We’ve noticed here at The Takeout that practically everyone has their own weird food peculiarities. Staffer Gwen Ihnat’s husband won’t eat fruit, for example. Editor Kevin Pang can’t stand the sight of cottage cheese. We’ve had friends who can’t do hot beverages or hate the texture of melted cheese. And we know someone who just straight-up hates pizza. Pizza!
So we looked around the office and wondered about ourselves as well as our A.V. Club colleagues: What is everybody’s weird food pet peeve? From canned fish to water chestnuts to berries, staffers eagerly went off on the perfectly normal foods they hate the most.
I have a sweet tooth, but not that sweet, which is to say I love sweet foods up to a point, and across that line they become unbearable. This mostly manifests itself in my dislike of cake. It’s true that cake in particular may be a product of conditioning as much as the sweetness factor, as my family has always baked a banana bread “cake” for birthdays since I was a child, pasted together with a semi-sweet chocolate frosting. And I’ve had a few other cakes I’ve enjoyed; there was one with a mild sponge base and a cream cheese-type frosting with lots of tart berries to cut even that sweetness. But any of the cakes that come out of a box, or from a grocery store bakery? They’re cloyingly sweet. Same goes for cupcakes. Those are mostly a sugar cake and a sugar frosting, and all that sweetness sets off my gag reflex. I don’t even like those sugary gummy candies. Easter peeps are okay if they’re “aged,” or left out to harden, which makes them less sweet. Give me dark chocolate and fruit pies, and keep that saccharine garbage away from me. [Caitlin PenzeyMoog]
The water chestnut isn’t a nut at all, which is the first clue that it’s bullshit. Instead, it’s some kind of hideous swamp-tuber that you find hanging off the end of grass clumps sticking out of marshes; it is literally the ass end of a pond weed. You probably know these little moss-stumps from their day job of fucking up Chinese food, where chefs often slice them into little discs to hide them under actual food the way UPS might use styrofoam peanuts. Sometimes their round shape even gives them the appearance of scallops, luring in unsuspecting eaters under the guise of being delicious, and at least once per year I fall for it, crunching into what tastes like the corpse of a raw potato dredged out of a lake. More often, though, I just spend the first 10 minutes of getting Chinese takeout separating this crap out and scraping it directly into the garbage where it belongs. [Sean O’Neal]
This is completely a result of how they were prepared for me during my childhood, but I will never order or cook a pork chop. My mom—who was an otherwise great cook—served us pork chops that were texturally similar to (I imagine) a leather wallet. I found out decades later that she knew they were overcooked, but that my dad insisted on super well-done pork. Weird. As a result of these bland, desiccated chops, I find nothing at all appealing about pork chops, and would never in a million years choose them for dinner. “But Kate,” you’re screaming at the screen, “why don’t you just try to find a better version?” I could, I guess, but there are a lot of other, tastier meats out there. [Kate Bernot]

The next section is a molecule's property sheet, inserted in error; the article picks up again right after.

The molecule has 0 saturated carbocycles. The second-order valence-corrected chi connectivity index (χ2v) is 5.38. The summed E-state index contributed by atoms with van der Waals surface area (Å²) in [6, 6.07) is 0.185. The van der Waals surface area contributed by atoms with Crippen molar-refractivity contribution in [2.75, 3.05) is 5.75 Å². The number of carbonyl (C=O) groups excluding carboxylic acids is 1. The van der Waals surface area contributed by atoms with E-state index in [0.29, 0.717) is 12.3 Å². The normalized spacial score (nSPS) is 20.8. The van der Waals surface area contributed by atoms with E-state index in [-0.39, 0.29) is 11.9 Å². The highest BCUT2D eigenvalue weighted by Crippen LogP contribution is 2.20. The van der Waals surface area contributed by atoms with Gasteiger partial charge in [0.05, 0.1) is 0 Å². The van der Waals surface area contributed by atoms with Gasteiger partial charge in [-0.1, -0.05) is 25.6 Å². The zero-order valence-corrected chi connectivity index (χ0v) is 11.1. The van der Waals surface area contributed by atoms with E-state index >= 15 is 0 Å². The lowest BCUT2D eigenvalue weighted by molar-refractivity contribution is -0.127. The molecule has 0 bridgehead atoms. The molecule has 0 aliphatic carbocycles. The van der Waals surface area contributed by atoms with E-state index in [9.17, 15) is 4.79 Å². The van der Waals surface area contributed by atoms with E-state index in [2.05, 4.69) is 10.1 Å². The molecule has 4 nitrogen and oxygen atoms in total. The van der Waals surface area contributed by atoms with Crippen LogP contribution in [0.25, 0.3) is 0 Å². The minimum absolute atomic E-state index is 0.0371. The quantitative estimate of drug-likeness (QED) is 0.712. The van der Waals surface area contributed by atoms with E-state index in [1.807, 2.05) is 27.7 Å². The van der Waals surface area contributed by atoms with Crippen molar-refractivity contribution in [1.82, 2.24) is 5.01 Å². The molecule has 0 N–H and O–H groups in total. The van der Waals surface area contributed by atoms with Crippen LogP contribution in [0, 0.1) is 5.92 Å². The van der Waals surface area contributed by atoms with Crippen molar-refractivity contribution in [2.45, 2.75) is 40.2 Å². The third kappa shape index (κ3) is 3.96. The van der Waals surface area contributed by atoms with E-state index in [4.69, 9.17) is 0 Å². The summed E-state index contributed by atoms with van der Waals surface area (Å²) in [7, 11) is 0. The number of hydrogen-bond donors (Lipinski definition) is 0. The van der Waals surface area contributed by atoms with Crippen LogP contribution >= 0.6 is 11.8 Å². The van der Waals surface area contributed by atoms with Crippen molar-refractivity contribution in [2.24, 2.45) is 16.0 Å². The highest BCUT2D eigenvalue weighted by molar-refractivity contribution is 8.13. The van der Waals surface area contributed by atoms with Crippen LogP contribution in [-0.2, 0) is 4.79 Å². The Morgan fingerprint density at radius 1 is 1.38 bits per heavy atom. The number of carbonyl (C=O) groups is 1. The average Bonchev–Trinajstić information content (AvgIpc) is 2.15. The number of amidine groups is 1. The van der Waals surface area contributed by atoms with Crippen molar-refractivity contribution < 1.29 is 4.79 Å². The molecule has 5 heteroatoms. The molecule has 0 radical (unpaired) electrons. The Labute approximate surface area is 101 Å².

I really only have one food rule, but it’s ironclad: If a raw tomato slice ends up anywhere near anything I’m supposed to put in my mouth, it absolutely and unequivocally has got to go. Once, this rule was far more expansive; tomato chunks, and even especially hearty sauces, were equally suspect, which cut me off from a lot of great omelettes and some tasty pico de gallo. But I’m an adult now, and I can stomach—even enjoy!—the hated death fruit, at least when it’s properly prepared. Bring me a sandwich with a limp, watery, stomach-churningly acidic tomato slice buried inside it, though, and we’re both going to have to suffer through the sight of me gently disassembling it, extracting the offending nightshade, and leaving it pointedly on the side of the plate. I said no tomato, friend; you’re lucky I’m no longer (technically) a child, or we’d be in “Bring me a new one, untainted by the hideous juice” territory, as well. [William Hughes]
Unlike William, I have a lot of food rules, but the biggest one is that I have an aversion to any sort of beige or white viscous dressing, sauce, or goopy topping. In other words, ranch dressing—almost all salad dressing, really—makes me want to barf, tzatziki is my worst enemy, and coleslaw gives me the willies. There is no circumstance in which I would ever eat any of those items, and for the most part, I can’t even be around them. If my husband wants to dip his wings in blue cheese, that is his god-given right, but it’s also my right to look away the whole time we’re eating together. I don’t know where the rule came from, but I’m not budging. I’m 37 years old, and I’ve decided that I like what I like—and I don’t like ranch dressing. [Marah Eakin]